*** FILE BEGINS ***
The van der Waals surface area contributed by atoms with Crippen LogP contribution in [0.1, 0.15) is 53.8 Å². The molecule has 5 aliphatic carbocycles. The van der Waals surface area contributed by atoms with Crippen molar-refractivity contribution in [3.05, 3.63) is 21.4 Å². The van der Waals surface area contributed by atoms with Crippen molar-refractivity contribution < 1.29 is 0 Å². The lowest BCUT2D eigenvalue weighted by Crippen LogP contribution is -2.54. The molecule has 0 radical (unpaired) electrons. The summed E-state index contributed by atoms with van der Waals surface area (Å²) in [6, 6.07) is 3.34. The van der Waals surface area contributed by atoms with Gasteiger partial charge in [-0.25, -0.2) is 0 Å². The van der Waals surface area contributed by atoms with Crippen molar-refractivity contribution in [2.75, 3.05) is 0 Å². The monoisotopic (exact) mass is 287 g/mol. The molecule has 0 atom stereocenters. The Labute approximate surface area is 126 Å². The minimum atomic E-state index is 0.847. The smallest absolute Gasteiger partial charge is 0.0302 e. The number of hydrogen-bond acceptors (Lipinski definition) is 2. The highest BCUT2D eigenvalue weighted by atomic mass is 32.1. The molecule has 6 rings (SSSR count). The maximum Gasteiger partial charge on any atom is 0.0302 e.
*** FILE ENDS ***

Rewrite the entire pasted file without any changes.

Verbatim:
The van der Waals surface area contributed by atoms with Crippen LogP contribution in [0.1, 0.15) is 53.8 Å². The molecule has 5 aliphatic carbocycles. The van der Waals surface area contributed by atoms with Crippen molar-refractivity contribution in [3.05, 3.63) is 21.4 Å². The van der Waals surface area contributed by atoms with Crippen molar-refractivity contribution < 1.29 is 0 Å². The lowest BCUT2D eigenvalue weighted by Crippen LogP contribution is -2.54. The molecule has 0 radical (unpaired) electrons. The summed E-state index contributed by atoms with van der Waals surface area (Å²) in [6, 6.07) is 3.34. The van der Waals surface area contributed by atoms with Gasteiger partial charge in [-0.25, -0.2) is 0 Å². The van der Waals surface area contributed by atoms with Crippen molar-refractivity contribution in [2.75, 3.05) is 0 Å². The monoisotopic (exact) mass is 287 g/mol. The molecule has 0 atom stereocenters. The Labute approximate surface area is 126 Å². The minimum atomic E-state index is 0.847. The smallest absolute Gasteiger partial charge is 0.0302 e. The number of hydrogen-bond acceptors (Lipinski definition) is 2. The highest BCUT2D eigenvalue weighted by atomic mass is 32.1. The molecule has 6 rings (SSSR count). The maximum Gasteiger partial charge on any atom is 0.0302 e.